“For some [underground artists], yeah, it’s a little over-entitled,” she admits. “Electronic music is a very broad genre. The types that have made it to the mainstream, if you can’t recognize the difference between that and what you’re making, you’ve kinda missed the point.

“There are certain people in our genre, I won’t name names, but really underground, left-of-center stuff, who will likely never sell a million album. You will likely never top the iTunes dance chart. And that’s OK. You’re still good.”

While there will always be some sour grapes when a subculture goes mainstream, Miller makes an astute point in suggesting that a deeper division between the two sides of EDM might be a partial remedy. It’s a move already witnessed at places like Coachella, where in 2013, a new Yuma tent was introduced to showcase the club-friendly talents of DJs like Seth Troxler, Four Tet and Jamie Jones—along with Miller’s former boss, Hawtin—in a more intimate setting, while the far more bombastic, and much larger Sahara Tent next door hosted EDM titans like Hardwell and Knife Party.

“I’ve noticed in casual conversations, and even professional conversation, that people are starting to differentiate between EDM and house music,” she explains. “It’s becoming more common than not in my conversations.”

At the same time, another major festivals, Electric Daisy Carnival, moved in the opposite direction, scheduling Hawtin and Carl Cox to play the Sunday evening main stage in 2013 to mixed reaction from an audience more attuned to Calvin Harris’ style of vocal dance pop than the latest in minimalist house and techno coming out of Berlin and Ibiza.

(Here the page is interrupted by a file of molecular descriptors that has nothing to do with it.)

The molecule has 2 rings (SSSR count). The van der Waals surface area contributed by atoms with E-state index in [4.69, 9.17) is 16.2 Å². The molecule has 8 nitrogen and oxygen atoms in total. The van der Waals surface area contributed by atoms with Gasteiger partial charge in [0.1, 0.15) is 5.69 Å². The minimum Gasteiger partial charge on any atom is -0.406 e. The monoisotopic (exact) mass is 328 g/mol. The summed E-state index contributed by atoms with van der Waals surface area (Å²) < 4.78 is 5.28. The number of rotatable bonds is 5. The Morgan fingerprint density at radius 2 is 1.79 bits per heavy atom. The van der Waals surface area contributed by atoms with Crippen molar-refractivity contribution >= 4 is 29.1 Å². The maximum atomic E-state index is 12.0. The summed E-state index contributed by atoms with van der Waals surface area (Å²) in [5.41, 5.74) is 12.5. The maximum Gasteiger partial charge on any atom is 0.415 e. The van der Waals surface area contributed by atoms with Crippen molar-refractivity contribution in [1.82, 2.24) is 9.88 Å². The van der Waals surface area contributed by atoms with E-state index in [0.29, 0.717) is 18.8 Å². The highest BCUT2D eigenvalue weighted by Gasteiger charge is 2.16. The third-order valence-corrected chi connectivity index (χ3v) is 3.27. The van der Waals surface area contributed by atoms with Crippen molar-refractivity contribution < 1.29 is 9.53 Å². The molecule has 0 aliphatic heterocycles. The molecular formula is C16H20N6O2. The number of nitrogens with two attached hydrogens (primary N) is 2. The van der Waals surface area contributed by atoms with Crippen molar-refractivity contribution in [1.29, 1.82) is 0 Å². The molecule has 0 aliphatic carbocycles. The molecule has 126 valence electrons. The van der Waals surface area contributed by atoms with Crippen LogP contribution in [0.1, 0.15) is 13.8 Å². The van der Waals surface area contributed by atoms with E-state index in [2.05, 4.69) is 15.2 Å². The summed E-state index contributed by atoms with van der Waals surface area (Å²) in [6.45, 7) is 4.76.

Fortunately for Hawtin, he had already performed and hosted a stage on Friday night of that same EDC weekend, branded with his own Enter. event concept. Again arguing that segregation of sounds might be the tidiest way forward. How the issue will ultimately play out will likely be seen, in part, in what results from Hawtin’s move from his own CLONK booking agency to the roster of William Morris Enterprise, one of the world’s largest talent agencies and an indisputable player in the EDM juggernaut.

“He’s not going to be David Guetta, and I don’t think he wants to be,” Miller observes regarding her old boss. “But it’s still very much about the touring, it’s about the experience. I think there’s a lot of room for someone like Rich, if he continues to do as well as he does in a one-on-one live setting.”